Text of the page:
• Oil prices pare gains Lots of debate around tonight’s US Energy Information Agency (EIA) oil inventory data. Monday there was talk that it would show a decline in inventories, but the American Petroleum Institute data out Tuesday reportedly showed a big increase, which brought the price down somewhat.

• Today’s highlights: During the European day, Eurozone retail sales for February are the only indicator remaining. German factory orders for February fell 0.9% mom, a far cry from the 1.5% rise that was expected. This is an unusually weak number for Germany, where the economic data has been surprising on the upside recently. EURUSD edged down around 10 pips on the news.

• Greece will auction off EUR 875mn in six-month T-bills. The money is needed to refinance a EUR 1.4bn issue that matures next Tuesday, Apr. 14th, not to mention a EUR 194mn bond coupon payment and EUR 1bn T-bill maturity on Friday, April 17th. This is besides the EUR 450mn due to the IMF on Thursday that Greece has to pay. Greece is rapidly running out of money and therefore running out of time to reach some agreement with its creditors. The problem seems to be with the left wing of the SYRIZA coalition, which resists going back on its campaign promise to renegotiate the terms of the bailout. On the contrary, it is now arguing that Germany owes it an incredible EUR 278.7bn in war reparations, a tactic that is not likely to win Greece any support from the voting public in Germany. The country basically has until April 24th, when the Eurozone finance ministers meet, to come up with a proposal that they will accept. Otherwise a default seems inevitable.

• In the US, the minutes of the March FOMC meeting are to be released, when officials removed “patient” phrase from their statement. This suggested that the period of zero interest rate is coming to an end. But the mostly dovish statement overshadowed the removal of the word as it stated specifically that an increase in the range for the Fed funds rate remains unlikely at the April FOMC meeting. In other words, the Committee removed its forward guidance that depends on the date and replaced it with guidance that depends on the data. At the same time, they lowered their economic forecasts significantly, including the forecasts for the Fed funds rate. It will be interesting to see the discussions that led to these significant revisions. We believe that September seems the most likely date for the Fed to start raising rates and the US dollar is expected to regain its strength, especially as the alternatives within the G10 become less attractive with their easing biases.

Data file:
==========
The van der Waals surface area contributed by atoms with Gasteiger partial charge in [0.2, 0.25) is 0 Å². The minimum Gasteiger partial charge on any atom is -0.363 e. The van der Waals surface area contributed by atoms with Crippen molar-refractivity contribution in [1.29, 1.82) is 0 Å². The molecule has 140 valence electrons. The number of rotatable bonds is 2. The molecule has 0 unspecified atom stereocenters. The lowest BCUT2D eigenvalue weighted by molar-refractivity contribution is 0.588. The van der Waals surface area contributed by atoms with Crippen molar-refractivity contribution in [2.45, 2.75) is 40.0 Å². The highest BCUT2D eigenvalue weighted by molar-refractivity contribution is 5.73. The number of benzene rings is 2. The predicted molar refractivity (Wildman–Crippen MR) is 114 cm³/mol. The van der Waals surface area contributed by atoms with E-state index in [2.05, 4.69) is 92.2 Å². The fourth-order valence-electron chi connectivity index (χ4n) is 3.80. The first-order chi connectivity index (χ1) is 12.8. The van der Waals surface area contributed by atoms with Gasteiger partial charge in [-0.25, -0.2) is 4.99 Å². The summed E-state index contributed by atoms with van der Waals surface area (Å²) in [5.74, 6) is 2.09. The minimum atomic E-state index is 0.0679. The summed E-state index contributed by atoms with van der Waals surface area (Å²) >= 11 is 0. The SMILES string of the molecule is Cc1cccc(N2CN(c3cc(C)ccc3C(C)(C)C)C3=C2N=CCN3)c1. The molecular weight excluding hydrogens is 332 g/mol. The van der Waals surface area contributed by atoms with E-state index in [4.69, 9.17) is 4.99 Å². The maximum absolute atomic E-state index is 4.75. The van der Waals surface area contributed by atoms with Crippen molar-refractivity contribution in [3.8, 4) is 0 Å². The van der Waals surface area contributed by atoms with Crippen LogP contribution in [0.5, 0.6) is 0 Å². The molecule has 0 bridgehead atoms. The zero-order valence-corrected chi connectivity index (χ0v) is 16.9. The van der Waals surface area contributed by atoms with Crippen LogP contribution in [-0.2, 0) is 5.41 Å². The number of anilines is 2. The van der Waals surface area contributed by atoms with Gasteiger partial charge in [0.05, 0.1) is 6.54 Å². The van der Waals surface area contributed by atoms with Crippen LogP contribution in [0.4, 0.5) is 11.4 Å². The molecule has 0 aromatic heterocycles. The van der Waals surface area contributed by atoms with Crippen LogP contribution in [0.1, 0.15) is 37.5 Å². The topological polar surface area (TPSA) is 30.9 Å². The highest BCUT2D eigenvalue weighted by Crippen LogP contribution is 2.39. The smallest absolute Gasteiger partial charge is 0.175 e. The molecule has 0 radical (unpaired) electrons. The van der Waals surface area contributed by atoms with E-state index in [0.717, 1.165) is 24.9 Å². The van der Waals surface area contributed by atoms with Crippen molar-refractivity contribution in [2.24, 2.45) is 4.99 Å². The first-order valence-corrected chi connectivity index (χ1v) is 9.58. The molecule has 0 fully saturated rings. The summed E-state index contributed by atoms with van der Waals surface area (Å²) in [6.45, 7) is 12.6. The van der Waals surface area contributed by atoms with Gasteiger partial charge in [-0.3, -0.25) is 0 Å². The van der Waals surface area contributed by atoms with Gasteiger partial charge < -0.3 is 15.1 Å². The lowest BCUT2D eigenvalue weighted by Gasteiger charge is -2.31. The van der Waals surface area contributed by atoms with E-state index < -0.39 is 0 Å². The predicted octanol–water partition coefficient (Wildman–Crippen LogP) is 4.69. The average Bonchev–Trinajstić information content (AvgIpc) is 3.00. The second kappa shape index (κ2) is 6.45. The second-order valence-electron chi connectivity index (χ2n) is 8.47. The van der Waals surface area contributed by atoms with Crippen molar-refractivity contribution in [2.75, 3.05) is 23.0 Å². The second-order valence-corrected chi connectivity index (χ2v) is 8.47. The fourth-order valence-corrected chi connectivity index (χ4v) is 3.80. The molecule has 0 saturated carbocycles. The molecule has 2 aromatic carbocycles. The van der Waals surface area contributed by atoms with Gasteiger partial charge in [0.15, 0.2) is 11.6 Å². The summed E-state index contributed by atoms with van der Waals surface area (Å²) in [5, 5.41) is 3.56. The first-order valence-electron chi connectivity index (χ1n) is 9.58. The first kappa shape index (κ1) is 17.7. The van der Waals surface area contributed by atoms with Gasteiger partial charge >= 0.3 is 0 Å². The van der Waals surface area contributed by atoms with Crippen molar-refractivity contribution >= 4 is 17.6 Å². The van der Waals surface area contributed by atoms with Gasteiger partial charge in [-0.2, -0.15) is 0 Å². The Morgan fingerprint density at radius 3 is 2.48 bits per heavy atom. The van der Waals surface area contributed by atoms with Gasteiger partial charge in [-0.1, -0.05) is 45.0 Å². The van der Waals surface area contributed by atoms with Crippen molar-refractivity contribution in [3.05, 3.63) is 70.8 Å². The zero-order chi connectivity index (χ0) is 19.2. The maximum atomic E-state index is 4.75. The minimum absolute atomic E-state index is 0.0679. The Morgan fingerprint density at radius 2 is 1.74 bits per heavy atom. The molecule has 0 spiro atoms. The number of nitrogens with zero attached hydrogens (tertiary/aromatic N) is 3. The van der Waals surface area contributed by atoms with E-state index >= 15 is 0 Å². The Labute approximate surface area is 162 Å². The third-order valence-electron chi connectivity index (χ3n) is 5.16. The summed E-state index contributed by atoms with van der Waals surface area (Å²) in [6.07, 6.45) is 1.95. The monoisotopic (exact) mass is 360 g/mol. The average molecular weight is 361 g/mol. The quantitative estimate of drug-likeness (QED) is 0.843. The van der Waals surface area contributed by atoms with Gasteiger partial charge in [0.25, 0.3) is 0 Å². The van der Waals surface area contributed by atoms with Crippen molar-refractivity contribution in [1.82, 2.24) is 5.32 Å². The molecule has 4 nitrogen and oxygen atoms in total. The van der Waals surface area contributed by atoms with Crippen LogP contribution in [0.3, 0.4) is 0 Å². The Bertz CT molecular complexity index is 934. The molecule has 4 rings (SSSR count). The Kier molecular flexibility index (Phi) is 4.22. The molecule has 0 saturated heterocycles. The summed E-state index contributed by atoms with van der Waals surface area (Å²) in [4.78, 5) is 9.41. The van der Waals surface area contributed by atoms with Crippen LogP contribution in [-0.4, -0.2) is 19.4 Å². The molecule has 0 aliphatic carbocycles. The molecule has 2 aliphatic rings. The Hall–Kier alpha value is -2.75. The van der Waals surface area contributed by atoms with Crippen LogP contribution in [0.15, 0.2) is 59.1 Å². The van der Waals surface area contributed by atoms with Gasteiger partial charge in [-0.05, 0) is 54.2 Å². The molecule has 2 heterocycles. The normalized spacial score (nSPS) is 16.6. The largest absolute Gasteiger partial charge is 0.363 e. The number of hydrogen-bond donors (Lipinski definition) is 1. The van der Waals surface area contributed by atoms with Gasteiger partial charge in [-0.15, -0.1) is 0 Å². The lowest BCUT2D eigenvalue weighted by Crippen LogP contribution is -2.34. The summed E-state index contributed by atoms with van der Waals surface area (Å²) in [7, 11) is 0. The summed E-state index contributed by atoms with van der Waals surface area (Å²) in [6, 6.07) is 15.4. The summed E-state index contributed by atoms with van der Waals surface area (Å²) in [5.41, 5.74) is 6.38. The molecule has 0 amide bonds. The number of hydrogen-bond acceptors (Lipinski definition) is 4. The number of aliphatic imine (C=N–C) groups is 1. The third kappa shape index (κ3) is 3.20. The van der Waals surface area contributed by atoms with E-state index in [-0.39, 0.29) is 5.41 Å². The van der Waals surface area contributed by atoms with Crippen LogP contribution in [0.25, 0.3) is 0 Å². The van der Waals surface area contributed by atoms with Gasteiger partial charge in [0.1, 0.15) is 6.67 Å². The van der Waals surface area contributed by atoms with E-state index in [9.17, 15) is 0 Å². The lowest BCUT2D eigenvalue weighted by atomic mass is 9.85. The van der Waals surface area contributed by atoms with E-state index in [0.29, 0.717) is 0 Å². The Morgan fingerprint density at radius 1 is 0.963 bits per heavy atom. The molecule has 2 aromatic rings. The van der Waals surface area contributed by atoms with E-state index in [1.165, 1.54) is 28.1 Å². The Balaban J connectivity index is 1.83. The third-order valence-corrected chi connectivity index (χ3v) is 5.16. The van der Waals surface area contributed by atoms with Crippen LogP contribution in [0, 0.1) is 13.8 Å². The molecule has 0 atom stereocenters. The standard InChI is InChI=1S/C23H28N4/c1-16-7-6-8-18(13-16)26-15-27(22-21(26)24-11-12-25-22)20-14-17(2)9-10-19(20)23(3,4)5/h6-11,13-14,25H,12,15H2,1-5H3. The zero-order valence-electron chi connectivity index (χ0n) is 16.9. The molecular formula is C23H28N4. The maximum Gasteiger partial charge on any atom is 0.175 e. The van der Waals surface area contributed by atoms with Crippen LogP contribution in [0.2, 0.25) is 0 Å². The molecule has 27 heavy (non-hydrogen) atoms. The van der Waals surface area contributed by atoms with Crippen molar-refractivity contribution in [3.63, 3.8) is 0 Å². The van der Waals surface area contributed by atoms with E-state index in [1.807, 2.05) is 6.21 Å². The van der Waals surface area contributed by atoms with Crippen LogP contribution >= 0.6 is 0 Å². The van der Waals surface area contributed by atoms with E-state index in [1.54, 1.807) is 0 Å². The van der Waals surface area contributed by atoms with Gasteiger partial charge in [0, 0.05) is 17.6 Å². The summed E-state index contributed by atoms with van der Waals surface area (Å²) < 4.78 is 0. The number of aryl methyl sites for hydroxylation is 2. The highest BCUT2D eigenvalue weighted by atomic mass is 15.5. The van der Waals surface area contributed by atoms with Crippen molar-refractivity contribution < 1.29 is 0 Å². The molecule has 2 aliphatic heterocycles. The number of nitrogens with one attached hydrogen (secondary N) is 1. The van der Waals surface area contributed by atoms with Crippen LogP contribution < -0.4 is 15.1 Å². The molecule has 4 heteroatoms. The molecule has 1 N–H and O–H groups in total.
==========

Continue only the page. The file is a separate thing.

• We have two Fed speakers on Wednesday’s agenda: New York Fed President William C. Dudley (again – he spoke on Monday) and Fed Governor Jerome Powell both speak on monetary policy.

• US earnings season starts today with Alcoa announcing after the NY close, as usual. We are likely to get a number of comments about how the strength of the dollar is impacting earnings. Nonetheless, remember that the US economy relies very little on exports. Exports of goods and services account for only 13.5% of GDP, the lowest of any of the G10 countries and in fact one of the lowest ratios in the world (the IMF database gives only nine countries with lower ratios, including Afghanistan, Burundi and Sudan). The problem for the major companies is probably the value of their overseas earnings translated back into USD, which may affect dividends but does not directly affect US jobs.

Share on StockTwits